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ITV plays to the Gallery as banks made panto baddy

Jeff Randall, former BBC Economics Editor, and now a columnist in the Daily Telegraph, is usually enjoyable to watch and read. He had a direct and blunt style that he uses to great effect in exposing key issues. This often discomforts politicians who find themselves "naked" despite their attempts to conceal problems by suggesting the problems were too complex to be held accountable for.

Sadly, he played to the gallery last night in true ITV style last night in a documentary on the debt mountain in Britain. A series of cases were reported in which individuals/families had run up huge debts that they now found themselves unable to pay. In one case, a family had their home repossessed. In other, an ageing wannabe model was spending £1,700 more than her monthly income inc £150 per week on hairdressing and considerable sums on clothes shopping, all charged to her credit cards. She had amassed a current unsecured debt of £41k, which came as a shock to her when it was pointed out on the programme.

The culprit for the cases - the banks. It was apparently their fault that these people had overstretched themselves by making credit available to them. These unfortunate people were victims of bank negligence, or so it was alleged. Indeed, one man featured acknowleged living his life to the full and spending on nights-out and clothes but said it was the bank's fault for lending him the money i.e. they shouldn't have put temptation in his way.

Personal responsibility seems to be something easily dispensed with today, with blame-shifting an acceptable practice. No matter that these individuals chose to spend without regard for their income or ability to repay.

To be fair to Jeff Randall, for many years he has criticised lax credit conditions because of the problems that were being stored up for the future. However, it shouldn't be forgotten that most people were keen that the economy and prosperity at least gave the appearance of improving. Had the banks tightened credit they would have been castigated for holding back the economy.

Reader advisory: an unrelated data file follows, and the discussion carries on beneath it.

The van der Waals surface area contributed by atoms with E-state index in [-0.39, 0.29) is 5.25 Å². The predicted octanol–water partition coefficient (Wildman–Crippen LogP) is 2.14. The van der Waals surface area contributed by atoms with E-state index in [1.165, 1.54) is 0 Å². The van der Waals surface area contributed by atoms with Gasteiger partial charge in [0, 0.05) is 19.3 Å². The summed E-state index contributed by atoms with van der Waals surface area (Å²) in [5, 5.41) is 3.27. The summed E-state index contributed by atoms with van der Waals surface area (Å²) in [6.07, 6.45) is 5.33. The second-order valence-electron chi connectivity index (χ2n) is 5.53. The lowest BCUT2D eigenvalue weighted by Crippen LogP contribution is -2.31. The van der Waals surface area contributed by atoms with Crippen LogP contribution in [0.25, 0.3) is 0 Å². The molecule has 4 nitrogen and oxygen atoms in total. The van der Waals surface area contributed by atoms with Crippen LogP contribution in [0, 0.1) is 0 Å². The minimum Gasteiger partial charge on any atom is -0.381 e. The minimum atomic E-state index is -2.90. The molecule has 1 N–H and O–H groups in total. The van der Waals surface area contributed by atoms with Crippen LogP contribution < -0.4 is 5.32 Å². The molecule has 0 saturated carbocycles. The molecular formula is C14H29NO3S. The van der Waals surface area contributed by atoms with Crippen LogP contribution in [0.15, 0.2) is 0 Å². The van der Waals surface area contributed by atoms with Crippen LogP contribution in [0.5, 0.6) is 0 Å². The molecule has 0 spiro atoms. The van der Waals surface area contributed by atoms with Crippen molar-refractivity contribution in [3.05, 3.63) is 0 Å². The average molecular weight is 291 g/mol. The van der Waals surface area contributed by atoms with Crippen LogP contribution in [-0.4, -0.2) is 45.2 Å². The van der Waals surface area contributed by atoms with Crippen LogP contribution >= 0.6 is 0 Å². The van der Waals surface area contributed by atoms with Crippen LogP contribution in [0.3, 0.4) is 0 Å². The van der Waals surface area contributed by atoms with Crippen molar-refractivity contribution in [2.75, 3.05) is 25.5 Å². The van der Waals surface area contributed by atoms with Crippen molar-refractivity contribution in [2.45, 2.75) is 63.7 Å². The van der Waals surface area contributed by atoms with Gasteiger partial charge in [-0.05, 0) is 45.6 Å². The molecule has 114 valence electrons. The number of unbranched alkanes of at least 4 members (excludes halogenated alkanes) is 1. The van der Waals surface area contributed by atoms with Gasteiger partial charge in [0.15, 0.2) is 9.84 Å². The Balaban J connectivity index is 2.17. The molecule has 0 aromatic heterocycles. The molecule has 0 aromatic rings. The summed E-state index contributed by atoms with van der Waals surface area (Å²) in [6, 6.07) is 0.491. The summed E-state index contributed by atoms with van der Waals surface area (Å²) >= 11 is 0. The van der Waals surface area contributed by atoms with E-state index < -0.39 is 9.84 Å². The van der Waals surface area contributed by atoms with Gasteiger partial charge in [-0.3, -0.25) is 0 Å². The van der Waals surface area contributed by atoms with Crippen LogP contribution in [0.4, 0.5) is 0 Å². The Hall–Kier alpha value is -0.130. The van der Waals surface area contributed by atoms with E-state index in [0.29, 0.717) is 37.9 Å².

The dramatised analogy of the hangover from the great party being caused by the bartender was sadly omitted from the programme.

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Konnects - a poor LinkedIn clone

I received an invite this morning to a LinkedIn clone this morning, the main difference being this one is evidently a recent networking site that has yet to build up a sizeable user population.

As ever, there were many options for me to harvest my contacts from a variety of sources like webmail accounts, Outlook and Social Networks, before sending out invites to them to join me on Konnects. Unlike the more established LinkedIn, there were hardly any existing Konnects users amongst my 3,000+ contacts. Of course, I could have sent invites to them but this site had nothing to offer over LinkedIn.

Sure, you could create a blog, but why do that on this site when there are many dedicated sites that exist for that very purpose. Sadly, there was no option to embed an existing blog that I could find.

More irritating was that to be able to view the profile of the person who invited me, I was required to fully set up my profile on the site inc professional details etc. - sorry, couldn't be bothered. I can understand that the site will improve with more complete profiles on there and hence they have to encourage people to fill out their info, but at this point, the site hasn't even engaged with me to demonstrate it can offer me value. I found this a frustrating user experience and too high a barrier when first browsing the site.

But just to demonstrate the insecurity of the site, I couldn't find any way to close my account. Looking in the Help Section showed why

There is no cost to keep your profile on Konnects. There is only a cost if you have exhausted your free messages. We recommend that you keep your profile live on Konnects even if you choose not to subscribe to the service. You never know…someone may see your profile and try to bring a business opportunity your way. You can always subscribe at that point!

To close your Konnects account please contact us. Please include your full name and company name.

In other words, "we are going to make it hard for you to leave, not to mention create work for ourselves in the process!" Dumb.

Konnects lacks any delight factor, and certainly offers no edge over LinkedIn. From what I've seen so far I would recommend to steer clear.

UPDATE : The contact form to close an account doesn't work!

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Its raining cash

Great quote in the FT from Mickey Gooch, chairman and chief executive of GFI, on the record breaking volumes in the market which is generating bigger commissions for brokers

“We are in the business of selling umbrellas and it’s raining with no sign of a let up.”

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Timetomeet still organises my life